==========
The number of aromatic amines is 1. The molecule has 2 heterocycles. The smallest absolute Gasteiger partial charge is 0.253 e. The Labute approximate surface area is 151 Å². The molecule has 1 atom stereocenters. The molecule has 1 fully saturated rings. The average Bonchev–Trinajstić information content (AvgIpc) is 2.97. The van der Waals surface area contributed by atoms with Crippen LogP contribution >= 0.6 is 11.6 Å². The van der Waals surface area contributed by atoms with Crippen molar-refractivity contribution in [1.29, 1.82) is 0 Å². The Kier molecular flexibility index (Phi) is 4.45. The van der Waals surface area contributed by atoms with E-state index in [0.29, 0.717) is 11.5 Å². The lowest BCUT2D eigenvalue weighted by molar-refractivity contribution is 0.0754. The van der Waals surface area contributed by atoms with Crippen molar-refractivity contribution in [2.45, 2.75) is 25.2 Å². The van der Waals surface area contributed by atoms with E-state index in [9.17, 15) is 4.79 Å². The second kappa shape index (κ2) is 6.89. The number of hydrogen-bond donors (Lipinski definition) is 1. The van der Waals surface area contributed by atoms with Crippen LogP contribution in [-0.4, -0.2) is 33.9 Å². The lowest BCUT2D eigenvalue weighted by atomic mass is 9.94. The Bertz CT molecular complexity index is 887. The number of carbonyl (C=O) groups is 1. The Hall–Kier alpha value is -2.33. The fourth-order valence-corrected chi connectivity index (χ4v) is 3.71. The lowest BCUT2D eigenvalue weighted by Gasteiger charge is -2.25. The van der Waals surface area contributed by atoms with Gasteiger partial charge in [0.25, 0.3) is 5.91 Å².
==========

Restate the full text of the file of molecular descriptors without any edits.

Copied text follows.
The number of aromatic amines is 1. The molecule has 2 heterocycles. The smallest absolute Gasteiger partial charge is 0.253 e. The Labute approximate surface area is 151 Å². The molecule has 1 atom stereocenters. The molecule has 1 fully saturated rings. The average Bonchev–Trinajstić information content (AvgIpc) is 2.97. The van der Waals surface area contributed by atoms with Crippen LogP contribution >= 0.6 is 11.6 Å². The van der Waals surface area contributed by atoms with Crippen molar-refractivity contribution in [1.29, 1.82) is 0 Å². The Kier molecular flexibility index (Phi) is 4.45. The van der Waals surface area contributed by atoms with E-state index in [0.29, 0.717) is 11.5 Å². The lowest BCUT2D eigenvalue weighted by molar-refractivity contribution is 0.0754. The van der Waals surface area contributed by atoms with Crippen molar-refractivity contribution in [2.45, 2.75) is 25.2 Å². The van der Waals surface area contributed by atoms with E-state index in [9.17, 15) is 4.79 Å². The second kappa shape index (κ2) is 6.89. The number of hydrogen-bond donors (Lipinski definition) is 1. The van der Waals surface area contributed by atoms with Crippen LogP contribution in [-0.4, -0.2) is 33.9 Å². The lowest BCUT2D eigenvalue weighted by atomic mass is 9.94. The Bertz CT molecular complexity index is 887. The number of carbonyl (C=O) groups is 1. The Hall–Kier alpha value is -2.33. The fourth-order valence-corrected chi connectivity index (χ4v) is 3.71. The lowest BCUT2D eigenvalue weighted by Gasteiger charge is -2.25. The van der Waals surface area contributed by atoms with Gasteiger partial charge in [0.25, 0.3) is 5.91 Å².